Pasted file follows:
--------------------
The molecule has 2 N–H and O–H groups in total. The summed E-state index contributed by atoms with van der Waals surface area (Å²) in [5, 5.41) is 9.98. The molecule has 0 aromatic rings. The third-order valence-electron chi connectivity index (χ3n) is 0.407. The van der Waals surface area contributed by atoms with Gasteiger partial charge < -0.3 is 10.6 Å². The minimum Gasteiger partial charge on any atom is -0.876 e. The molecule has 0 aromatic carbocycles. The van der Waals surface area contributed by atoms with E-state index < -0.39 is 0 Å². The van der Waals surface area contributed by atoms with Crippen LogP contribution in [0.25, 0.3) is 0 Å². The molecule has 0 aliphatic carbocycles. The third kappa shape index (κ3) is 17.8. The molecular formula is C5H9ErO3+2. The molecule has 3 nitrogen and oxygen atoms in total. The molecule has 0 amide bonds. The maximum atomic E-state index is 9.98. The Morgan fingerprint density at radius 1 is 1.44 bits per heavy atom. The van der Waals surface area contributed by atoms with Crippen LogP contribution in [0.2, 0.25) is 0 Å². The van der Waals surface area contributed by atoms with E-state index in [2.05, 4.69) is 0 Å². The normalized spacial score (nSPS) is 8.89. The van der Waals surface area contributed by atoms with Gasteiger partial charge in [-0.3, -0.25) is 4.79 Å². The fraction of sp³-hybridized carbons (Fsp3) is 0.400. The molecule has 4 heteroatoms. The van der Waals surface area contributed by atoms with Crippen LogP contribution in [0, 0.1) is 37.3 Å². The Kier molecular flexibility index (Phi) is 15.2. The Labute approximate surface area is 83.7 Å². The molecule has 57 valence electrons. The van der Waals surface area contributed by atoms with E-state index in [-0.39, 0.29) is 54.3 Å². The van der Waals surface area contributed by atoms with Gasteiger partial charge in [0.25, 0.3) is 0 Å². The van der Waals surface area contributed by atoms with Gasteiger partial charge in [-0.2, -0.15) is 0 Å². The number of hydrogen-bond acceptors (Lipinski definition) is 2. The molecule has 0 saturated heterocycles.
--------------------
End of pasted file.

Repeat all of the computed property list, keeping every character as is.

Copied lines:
The molecule has 2 N–H and O–H groups in total. The summed E-state index contributed by atoms with van der Waals surface area (Å²) in [5, 5.41) is 9.98. The molecule has 0 aromatic rings. The third-order valence-electron chi connectivity index (χ3n) is 0.407. The van der Waals surface area contributed by atoms with Gasteiger partial charge < -0.3 is 10.6 Å². The minimum Gasteiger partial charge on any atom is -0.876 e. The molecule has 0 aromatic carbocycles. The van der Waals surface area contributed by atoms with E-state index < -0.39 is 0 Å². The van der Waals surface area contributed by atoms with Crippen LogP contribution in [0.25, 0.3) is 0 Å². The molecule has 0 aliphatic carbocycles. The third kappa shape index (κ3) is 17.8. The molecular formula is C5H9ErO3+2. The molecule has 3 nitrogen and oxygen atoms in total. The molecule has 0 amide bonds. The maximum atomic E-state index is 9.98. The Morgan fingerprint density at radius 1 is 1.44 bits per heavy atom. The van der Waals surface area contributed by atoms with Crippen LogP contribution in [0.2, 0.25) is 0 Å². The van der Waals surface area contributed by atoms with E-state index in [2.05, 4.69) is 0 Å². The normalized spacial score (nSPS) is 8.89. The van der Waals surface area contributed by atoms with Gasteiger partial charge in [-0.3, -0.25) is 4.79 Å². The fraction of sp³-hybridized carbons (Fsp3) is 0.400. The molecule has 4 heteroatoms. The van der Waals surface area contributed by atoms with Crippen LogP contribution in [0, 0.1) is 37.3 Å². The Kier molecular flexibility index (Phi) is 15.2. The Labute approximate surface area is 83.7 Å². The molecule has 57 valence electrons. The van der Waals surface area contributed by atoms with E-state index in [-0.39, 0.29) is 54.3 Å². The van der Waals surface area contributed by atoms with Gasteiger partial charge in [0.25, 0.3) is 0 Å². The van der Waals surface area contributed by atoms with Gasteiger partial charge in [-0.2, -0.15) is 0 Å². The number of hydrogen-bond acceptors (Lipinski definition) is 2. The molecule has 0 saturated heterocycles.